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ANDREA,, Lawyer
Category: Family Law
Satisfied Customers: 12554
Experience:  25 yrs Family Law, Real Estate & Business Law, Criminal Defense, Immigration, Employment Law
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My fiancee and I are pregnant, we were planning on getting

Resolved Question:

My fiancee and I are pregnant, we were planning on getting married April 17th. It is starting to look like that will not happen, and I am very worried. Will I have any rights as the father for custody? Ideally I would like the child to have my last name, and joint custody. As the father out of wedlock, do I have any rights in this regard?
Any help would be greatly appreciated.
Cory Hanzlick
Submitted: 7 years ago.
Category: Family Law
Expert:  ANDREA, replied 7 years ago.
Good Afternoon,

You are the biological father and have almost every right that a biological father has, including an equal right to custody.

I say "almost every right" because certain rights come with marriage; however, if you are not married, you cannot force the mother to give the child your last name.

You do not state how amicable your relationship has remained, so let me give you some information while assuming the worst case scenario. If the mother wants to deny that you are the father, you would have to file a Petition for Paternity, asking the Court to order DNA testing. Even if the mother files a Complaint for Child Support, I suggest asking for the DNA testing because it would not be the first time a mother received child support, then 10 years later says the other parent is not the biological father.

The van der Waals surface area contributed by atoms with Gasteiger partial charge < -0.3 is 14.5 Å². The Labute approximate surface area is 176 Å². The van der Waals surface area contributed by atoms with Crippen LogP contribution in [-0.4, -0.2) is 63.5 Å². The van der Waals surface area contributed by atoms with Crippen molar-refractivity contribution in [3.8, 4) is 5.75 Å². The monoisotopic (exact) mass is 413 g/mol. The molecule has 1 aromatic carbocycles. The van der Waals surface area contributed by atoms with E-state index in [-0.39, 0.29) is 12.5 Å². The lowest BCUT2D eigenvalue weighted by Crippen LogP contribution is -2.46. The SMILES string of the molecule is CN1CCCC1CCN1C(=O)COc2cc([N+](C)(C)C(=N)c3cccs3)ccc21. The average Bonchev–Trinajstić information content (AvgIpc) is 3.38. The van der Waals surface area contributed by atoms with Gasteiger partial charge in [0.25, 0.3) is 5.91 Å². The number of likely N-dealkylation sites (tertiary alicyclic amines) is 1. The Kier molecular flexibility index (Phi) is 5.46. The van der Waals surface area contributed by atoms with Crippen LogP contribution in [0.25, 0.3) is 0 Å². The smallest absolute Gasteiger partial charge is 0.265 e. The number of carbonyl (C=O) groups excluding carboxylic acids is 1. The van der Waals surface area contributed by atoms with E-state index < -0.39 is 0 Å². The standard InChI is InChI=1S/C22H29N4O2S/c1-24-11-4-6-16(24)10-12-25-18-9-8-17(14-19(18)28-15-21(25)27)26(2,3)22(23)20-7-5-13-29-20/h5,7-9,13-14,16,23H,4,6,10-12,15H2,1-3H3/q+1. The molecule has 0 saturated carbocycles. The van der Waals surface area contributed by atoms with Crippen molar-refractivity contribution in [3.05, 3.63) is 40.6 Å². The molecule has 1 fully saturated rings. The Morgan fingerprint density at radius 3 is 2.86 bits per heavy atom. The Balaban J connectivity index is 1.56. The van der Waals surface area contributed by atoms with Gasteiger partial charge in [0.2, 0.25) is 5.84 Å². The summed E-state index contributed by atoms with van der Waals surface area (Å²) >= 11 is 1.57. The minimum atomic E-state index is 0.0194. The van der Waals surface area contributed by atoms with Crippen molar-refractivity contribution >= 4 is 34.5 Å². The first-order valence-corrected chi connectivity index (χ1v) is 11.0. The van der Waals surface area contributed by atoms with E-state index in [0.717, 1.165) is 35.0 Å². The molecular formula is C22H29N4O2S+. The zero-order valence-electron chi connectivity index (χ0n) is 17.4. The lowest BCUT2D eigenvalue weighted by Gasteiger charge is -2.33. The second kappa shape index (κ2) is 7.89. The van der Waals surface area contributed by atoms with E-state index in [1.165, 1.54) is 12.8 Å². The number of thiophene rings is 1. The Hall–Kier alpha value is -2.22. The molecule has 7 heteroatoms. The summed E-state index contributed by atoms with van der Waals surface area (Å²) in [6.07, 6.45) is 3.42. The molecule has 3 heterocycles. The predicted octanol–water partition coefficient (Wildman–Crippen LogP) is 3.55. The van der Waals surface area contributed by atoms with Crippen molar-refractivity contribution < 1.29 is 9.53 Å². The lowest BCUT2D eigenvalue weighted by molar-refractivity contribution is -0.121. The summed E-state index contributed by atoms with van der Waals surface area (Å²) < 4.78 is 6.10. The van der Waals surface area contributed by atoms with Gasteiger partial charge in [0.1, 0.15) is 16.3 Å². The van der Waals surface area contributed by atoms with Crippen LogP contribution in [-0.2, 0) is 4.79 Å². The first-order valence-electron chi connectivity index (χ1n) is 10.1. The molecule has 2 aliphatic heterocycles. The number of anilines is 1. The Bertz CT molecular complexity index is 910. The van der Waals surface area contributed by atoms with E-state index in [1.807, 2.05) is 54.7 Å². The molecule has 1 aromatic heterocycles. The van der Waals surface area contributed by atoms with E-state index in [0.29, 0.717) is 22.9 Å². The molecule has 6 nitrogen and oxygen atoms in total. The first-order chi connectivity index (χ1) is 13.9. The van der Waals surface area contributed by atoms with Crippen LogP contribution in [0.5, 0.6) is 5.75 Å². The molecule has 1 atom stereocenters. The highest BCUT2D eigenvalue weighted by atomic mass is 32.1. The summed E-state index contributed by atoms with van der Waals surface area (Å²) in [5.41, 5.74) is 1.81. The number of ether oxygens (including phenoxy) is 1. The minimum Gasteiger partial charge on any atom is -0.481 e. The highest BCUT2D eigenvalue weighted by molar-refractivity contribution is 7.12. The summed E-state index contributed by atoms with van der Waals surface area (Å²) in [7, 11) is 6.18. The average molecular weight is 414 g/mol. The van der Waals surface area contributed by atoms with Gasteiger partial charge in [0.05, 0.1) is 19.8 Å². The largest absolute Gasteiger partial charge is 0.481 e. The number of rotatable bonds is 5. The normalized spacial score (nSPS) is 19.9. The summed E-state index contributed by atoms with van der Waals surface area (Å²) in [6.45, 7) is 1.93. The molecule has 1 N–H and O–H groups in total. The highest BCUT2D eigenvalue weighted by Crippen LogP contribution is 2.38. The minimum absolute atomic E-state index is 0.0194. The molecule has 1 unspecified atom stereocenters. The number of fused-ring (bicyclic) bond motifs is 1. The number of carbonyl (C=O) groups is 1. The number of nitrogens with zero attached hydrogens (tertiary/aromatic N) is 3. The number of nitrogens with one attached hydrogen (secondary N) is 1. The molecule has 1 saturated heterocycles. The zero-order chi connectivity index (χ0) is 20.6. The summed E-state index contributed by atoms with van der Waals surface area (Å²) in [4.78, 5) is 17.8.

Once DNA testing is done, you will be standing on more solid ground. You can file a Complaint for Custody and ask for primary physical custody of the child. The standard by which Judges in all 50 states use in deciding custody, is "What will be in the best interests and permanent welfare of the child or children". The Judge will look at each parent, and determine which parent will give the child the most stable, loving, secure home, who will be able to spend the most quality time, give the most nurturing environment and similar qualities. If it is shown that the mother has simply put the child in daycare, leave the child with babysitters, or leave them with grandparents, the Courts prefer to grant custody to the other parent.

It is important in custody cases that the parent seeking primary physical custody show the Court that such parent will allow the other parent partial physical custody (usually weekends). Judges frown upon parents who have primary physical custody who do not encourage a relationship between the child and the other parent.

So, you have just about the same rights as the mother, except for the last name.

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